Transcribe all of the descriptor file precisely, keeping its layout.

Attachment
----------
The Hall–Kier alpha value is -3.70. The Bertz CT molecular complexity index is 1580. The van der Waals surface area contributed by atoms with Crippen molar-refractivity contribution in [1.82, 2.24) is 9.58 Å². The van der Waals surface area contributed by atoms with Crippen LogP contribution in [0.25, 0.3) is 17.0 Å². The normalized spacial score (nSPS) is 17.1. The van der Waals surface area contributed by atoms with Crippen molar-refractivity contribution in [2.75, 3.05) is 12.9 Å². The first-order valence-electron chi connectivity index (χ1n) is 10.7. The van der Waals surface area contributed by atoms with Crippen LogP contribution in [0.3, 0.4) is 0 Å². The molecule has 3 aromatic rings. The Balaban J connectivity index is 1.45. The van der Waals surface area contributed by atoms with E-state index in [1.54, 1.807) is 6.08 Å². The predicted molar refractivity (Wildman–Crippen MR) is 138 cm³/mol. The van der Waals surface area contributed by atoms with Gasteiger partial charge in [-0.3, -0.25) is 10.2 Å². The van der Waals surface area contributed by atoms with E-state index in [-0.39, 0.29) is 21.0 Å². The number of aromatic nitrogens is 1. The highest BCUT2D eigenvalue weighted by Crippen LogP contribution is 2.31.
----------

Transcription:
The Hall–Kier alpha value is -3.70. The Bertz CT molecular complexity index is 1580. The van der Waals surface area contributed by atoms with Crippen molar-refractivity contribution in [1.82, 2.24) is 9.58 Å². The van der Waals surface area contributed by atoms with Crippen LogP contribution in [0.25, 0.3) is 17.0 Å². The normalized spacial score (nSPS) is 17.1. The van der Waals surface area contributed by atoms with Crippen molar-refractivity contribution in [2.75, 3.05) is 12.9 Å². The first-order valence-electron chi connectivity index (χ1n) is 10.7. The van der Waals surface area contributed by atoms with Crippen LogP contribution in [0.3, 0.4) is 0 Å². The molecule has 3 aromatic rings. The Balaban J connectivity index is 1.45. The van der Waals surface area contributed by atoms with E-state index in [1.54, 1.807) is 6.08 Å². The predicted molar refractivity (Wildman–Crippen MR) is 138 cm³/mol. The van der Waals surface area contributed by atoms with Gasteiger partial charge in [-0.3, -0.25) is 10.2 Å². The van der Waals surface area contributed by atoms with E-state index in [-0.39, 0.29) is 21.0 Å². The number of aromatic nitrogens is 1. The highest BCUT2D eigenvalue weighted by Crippen LogP contribution is 2.31.